USA Gymnastics' director of sports medicine lasts just 1 day
Former gymnast Rachael Denhollander, center, sits in the courtroom as Larry Nassar is sentenced, Wednesday, Jan. 24, 2018, in Lansing, Mich. (AP Photo/Carlos Osorio)
(Undated) — Edward Nyman’s appointment as the first full-time director of sports medicine and science at USA Gymnastics lasted just one day.
The embattled organization announced it had removed Nyman on Tuesday, barely 24 hours after naming him to the position. USA Gymnastics cited an unspecified conflict of interest as its reason for re-opening the job.
“We will immediately renew our search to identify a qualified individual to lead our sports medicine and research efforts,” the organization said in a statement.
Nyman came to USA Gymnastics with a lengthy history in the sport. He was a competitive gymnast from 1987-93, spent time as a coach — including a stop at the University of Pittsburgh as an assistant with the women’s program — before eventually getting a doctorate in biomechanics at the University of Toledo.
The director of sports medicine and science at USA Gymnastics will take on various roles within the organization, including overseeing and managing the team’s medical staff — from physicians to athletic trainers and physical therapists — ensuring all medical and training personnel comply with athlete safety policies and procedures and communicating with the U.S. Olympic Committee and the U.S. Anti-Doping Agency.
The director will not directly treat male or female athletes across the five disciplines at USA Gymnastics: artistic and rhythmic gymnastics, trampoline and tumbling and acrobatic. It’s an important distinction for an organization still dealing with the fallout from the Larry Nassar scandal. The former team doctor at both USA Gymnastics and Michigan State University is serving decades in prison for molesting girls and young women, including dozens of elite gymnasts.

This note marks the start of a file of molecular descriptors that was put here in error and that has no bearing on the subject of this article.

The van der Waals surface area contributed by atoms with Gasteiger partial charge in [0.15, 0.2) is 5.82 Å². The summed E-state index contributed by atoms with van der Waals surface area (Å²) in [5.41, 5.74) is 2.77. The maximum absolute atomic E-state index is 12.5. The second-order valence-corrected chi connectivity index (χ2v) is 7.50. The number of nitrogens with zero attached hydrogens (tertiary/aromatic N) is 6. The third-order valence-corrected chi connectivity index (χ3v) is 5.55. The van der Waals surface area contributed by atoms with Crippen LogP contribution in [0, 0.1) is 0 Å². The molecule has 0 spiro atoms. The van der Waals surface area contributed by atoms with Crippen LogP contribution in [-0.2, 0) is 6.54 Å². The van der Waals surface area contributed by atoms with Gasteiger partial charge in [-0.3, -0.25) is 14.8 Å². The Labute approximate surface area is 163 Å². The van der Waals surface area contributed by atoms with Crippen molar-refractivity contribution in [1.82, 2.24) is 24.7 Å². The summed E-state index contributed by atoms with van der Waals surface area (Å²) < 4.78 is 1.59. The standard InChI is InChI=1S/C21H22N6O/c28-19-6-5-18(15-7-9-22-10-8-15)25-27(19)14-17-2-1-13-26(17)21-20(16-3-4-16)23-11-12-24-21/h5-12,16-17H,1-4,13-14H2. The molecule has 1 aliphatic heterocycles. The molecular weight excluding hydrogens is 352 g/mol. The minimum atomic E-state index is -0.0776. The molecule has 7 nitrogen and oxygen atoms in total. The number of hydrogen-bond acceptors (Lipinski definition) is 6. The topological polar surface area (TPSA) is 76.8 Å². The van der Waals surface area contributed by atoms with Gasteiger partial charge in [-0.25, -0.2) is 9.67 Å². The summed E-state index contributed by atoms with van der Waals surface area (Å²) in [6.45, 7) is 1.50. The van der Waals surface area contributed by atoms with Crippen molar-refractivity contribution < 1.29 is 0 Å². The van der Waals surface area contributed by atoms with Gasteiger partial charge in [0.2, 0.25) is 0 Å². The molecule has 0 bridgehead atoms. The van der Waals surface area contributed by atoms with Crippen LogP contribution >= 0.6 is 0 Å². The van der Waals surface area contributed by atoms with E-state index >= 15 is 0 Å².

Still, Nyman’s appointment seemed to catch some in the gymnastics community off guard. Olympic champion Simone Biles, who came forward publicly in January 2018 to say she was one of Nassar’s victims, tweeted “I’m sorry …. what” after Nyman’s hiring was announced.
USA Gymnastics said in a statement to The Associated Press later Tuesday “the decision to terminate Dr. Nyman’s employment was not based on any comments made on social media platforms or anywhere else. In accordance with our employment policies, we cannot comment further on this personnel matter.”
United States’ Simone Biles performs on the balance beam during the artistic gymnastics women’s team final at the 2016 Summer Olympics in Rio de Janeiro, Brazil, Tuesday, Aug. 9, 2016. (AP Photo/Rebecca Blackwell)
Nyman served as the chairman of the Department of Health and Human Performance in the College of Health Professions at the University of Findlay (Ohio) and was a tenured assistant professor of biomechanics and athletic training and developed the Exercise Performance and Rehabilitation Technology Laboratory.
USA Gymnastics President Li Li Leung called Nyman “uniquely qualified for this role” when his appointment was announced on Monday.
“My goal is to strengthen and grow the trust of the greater gymnastics community through transparency and open communication with all stakeholders,” Nyman said.
Now he won’t get the chance. At least not at USA Gymnastics.
Nyman’s very short stint with the organization is the latest in a series of high-profile missteps that have one of the U.S. Olympic movement’s marquee programs reeling just 15 months before the start of the 2020 Tokyo Games. Former U.S. Rep. Mary Bono lasted less than a week as interim president and CEO last fall following backlash for a social media post that took aim at former NFL quarterback Colin Kaepernick.
Leung, who came on full-time last month after a stint as a vice president with the National Basketball Association, apologized last week for remarks she made on NBC’s “Today” show. Leung said on the show she was treated by Nassar for an injury in 1989 but was not abused by him because her coach was in the room. Many of Nassar’s victims said the abuse occurred with a coach, parent or guardian present.